"Why Did Theresa Duncan and Jeremy Blake Commit Suicide?"

New York mag puts the "late" in "latest" today to chime in on the story of Theresa Duncan and Jeremy Blake, the bicoastal artist-lovers who each died at their own hands a week apart in mid-July. Just like every other piece on the duo so far, this is about "why" they killed themselves. Not unexpectedly, no one as yet has an "answer." I do! You know why they killed themselves? Because they were fucked in the head. Just like everyone else who's ever killed himelf. Probably not their fault, either—surely the fault of natural chemicals or other chemicals that they put in themselves. Because you know what else is weird?

All these profiles talk about how erratic the twosome became—they were paranoid, convinced that the CIA and the Scientologists were out to get them, erratic with friends.... You know what that sounds like? Hi, crystal meth. They sound like everyone who's ever done a lot of stimulants; tinfoil on the windows, water glass to the door, looking for secret cameras. Lots of those folks do themselves in too.

So what killed them, according to the press? Los Angeles! David Amsden singles out Hollywood:

[T]o listen endlessly to the hollow enthusiasm that drives the film industry: Here were the forces that have maddened countless writers and artists.

Or maybe art killed them! The LA Times tries that one out:

"Schlei also pointed out that one of Blake's favorite movies was Robert Altman's adaptation of Raymond Chandler's "The Long Goodbye," in which a character played by Sterling Hayden takes his own life by walking into the sea.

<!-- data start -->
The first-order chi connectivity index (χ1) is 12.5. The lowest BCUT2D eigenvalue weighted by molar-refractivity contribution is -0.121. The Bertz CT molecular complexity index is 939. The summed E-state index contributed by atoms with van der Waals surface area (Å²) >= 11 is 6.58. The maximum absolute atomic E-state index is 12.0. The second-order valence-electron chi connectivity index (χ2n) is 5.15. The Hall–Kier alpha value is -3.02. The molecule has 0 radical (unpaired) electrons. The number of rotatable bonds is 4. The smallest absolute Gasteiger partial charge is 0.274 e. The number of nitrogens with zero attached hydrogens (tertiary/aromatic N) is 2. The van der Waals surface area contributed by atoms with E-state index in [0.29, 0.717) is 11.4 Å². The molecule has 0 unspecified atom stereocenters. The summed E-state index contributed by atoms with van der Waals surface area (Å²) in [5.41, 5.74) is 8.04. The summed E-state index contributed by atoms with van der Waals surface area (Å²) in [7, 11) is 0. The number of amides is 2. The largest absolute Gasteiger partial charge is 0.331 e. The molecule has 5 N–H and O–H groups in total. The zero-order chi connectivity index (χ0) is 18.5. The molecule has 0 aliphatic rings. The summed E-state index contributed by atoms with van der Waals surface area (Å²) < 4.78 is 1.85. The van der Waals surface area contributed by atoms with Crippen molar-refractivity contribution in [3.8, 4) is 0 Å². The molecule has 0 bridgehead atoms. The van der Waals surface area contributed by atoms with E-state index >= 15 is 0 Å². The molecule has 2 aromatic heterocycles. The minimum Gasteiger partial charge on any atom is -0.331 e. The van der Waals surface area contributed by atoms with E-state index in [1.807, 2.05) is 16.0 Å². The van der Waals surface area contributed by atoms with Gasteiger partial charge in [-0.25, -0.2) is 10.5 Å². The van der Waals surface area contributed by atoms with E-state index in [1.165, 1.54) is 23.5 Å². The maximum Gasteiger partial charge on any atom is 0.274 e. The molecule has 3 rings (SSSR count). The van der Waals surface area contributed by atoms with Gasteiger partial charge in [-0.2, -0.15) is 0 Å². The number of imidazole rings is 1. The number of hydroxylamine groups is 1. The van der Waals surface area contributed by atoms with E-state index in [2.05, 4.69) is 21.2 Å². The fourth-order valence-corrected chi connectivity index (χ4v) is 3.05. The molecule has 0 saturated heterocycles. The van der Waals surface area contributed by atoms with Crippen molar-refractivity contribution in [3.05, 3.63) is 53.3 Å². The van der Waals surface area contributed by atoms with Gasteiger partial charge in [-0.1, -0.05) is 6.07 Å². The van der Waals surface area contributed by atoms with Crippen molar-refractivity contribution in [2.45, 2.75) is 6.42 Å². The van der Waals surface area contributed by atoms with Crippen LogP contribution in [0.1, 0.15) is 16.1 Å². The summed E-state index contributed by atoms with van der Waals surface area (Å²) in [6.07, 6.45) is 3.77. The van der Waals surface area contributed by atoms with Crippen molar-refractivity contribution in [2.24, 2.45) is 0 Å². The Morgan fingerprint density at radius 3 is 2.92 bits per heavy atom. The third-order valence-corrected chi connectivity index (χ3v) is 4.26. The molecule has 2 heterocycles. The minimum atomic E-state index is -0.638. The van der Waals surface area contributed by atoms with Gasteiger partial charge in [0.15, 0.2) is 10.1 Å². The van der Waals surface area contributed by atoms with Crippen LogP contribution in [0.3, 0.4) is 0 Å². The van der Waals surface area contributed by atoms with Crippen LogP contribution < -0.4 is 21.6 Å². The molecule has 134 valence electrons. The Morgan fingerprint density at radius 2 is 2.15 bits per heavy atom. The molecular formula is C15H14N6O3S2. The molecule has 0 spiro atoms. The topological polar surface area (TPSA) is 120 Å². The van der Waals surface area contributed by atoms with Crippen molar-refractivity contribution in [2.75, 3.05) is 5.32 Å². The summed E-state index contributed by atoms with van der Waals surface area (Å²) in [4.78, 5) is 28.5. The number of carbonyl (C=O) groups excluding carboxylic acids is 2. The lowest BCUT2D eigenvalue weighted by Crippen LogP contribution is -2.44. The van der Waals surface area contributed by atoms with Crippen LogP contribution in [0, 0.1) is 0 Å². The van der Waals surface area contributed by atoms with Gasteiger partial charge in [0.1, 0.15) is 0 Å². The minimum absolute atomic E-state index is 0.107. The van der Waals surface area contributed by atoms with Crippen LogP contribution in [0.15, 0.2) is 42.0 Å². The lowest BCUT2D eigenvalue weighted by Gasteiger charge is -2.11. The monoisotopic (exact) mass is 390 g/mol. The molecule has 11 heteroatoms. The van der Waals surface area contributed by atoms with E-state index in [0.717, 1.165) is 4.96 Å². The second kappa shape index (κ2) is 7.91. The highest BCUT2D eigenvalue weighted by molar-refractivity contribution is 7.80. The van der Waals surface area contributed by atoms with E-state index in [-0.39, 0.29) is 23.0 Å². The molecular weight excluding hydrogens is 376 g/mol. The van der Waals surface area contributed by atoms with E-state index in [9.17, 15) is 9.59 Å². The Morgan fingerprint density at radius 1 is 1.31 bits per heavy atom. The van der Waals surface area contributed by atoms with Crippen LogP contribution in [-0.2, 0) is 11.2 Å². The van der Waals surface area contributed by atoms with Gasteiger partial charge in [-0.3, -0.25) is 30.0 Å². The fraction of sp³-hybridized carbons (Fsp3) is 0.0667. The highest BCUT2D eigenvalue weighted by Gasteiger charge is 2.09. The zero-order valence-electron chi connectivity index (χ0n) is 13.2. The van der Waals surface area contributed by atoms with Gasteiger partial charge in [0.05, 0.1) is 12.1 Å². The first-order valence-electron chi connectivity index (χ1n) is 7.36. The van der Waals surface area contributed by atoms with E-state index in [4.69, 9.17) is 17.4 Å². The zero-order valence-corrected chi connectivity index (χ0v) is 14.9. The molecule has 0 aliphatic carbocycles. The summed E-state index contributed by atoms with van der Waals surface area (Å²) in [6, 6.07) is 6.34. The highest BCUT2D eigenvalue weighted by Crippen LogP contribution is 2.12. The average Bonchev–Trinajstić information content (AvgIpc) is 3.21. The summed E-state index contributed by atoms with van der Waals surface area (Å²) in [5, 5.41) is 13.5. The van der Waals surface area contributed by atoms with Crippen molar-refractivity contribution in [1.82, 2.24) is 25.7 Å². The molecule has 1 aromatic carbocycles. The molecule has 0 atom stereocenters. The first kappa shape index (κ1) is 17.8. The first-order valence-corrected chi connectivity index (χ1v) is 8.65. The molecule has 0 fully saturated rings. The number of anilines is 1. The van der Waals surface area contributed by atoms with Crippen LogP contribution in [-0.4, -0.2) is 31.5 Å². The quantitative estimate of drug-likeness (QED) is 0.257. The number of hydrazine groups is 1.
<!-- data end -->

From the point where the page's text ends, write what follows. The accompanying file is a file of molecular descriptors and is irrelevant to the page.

"Life imitates art," Schlei said.

Wait. No, it was definitely a combination of ambition and Los Angeles, says Kate Coe. (Kate's been sniping weirdly at the LAT about this story for weeks now about minor corrections, while she might owe one herself. The paper didn't "run" two tribute pieces—as far as we can tell, the first was rushed and only put online.) Her theory, which came first over at the LA Weekly goes like this:

But her image as a player in Hollywood, albeit one with powerful enemies, was at odds with the facts. Perhaps she got tired of patching the little fissures that threatened to destroy her carefully constructed fantasy. Maybe that is why, at 40, she decided not to go on.

Maybe! Or maybe it was just turning 40 and all. That would make as much sense as any of these other theories. They all sound like a bad movie pitch; maybe that's why each of them rings true with all the emotional honesty of Basic Instinct 2.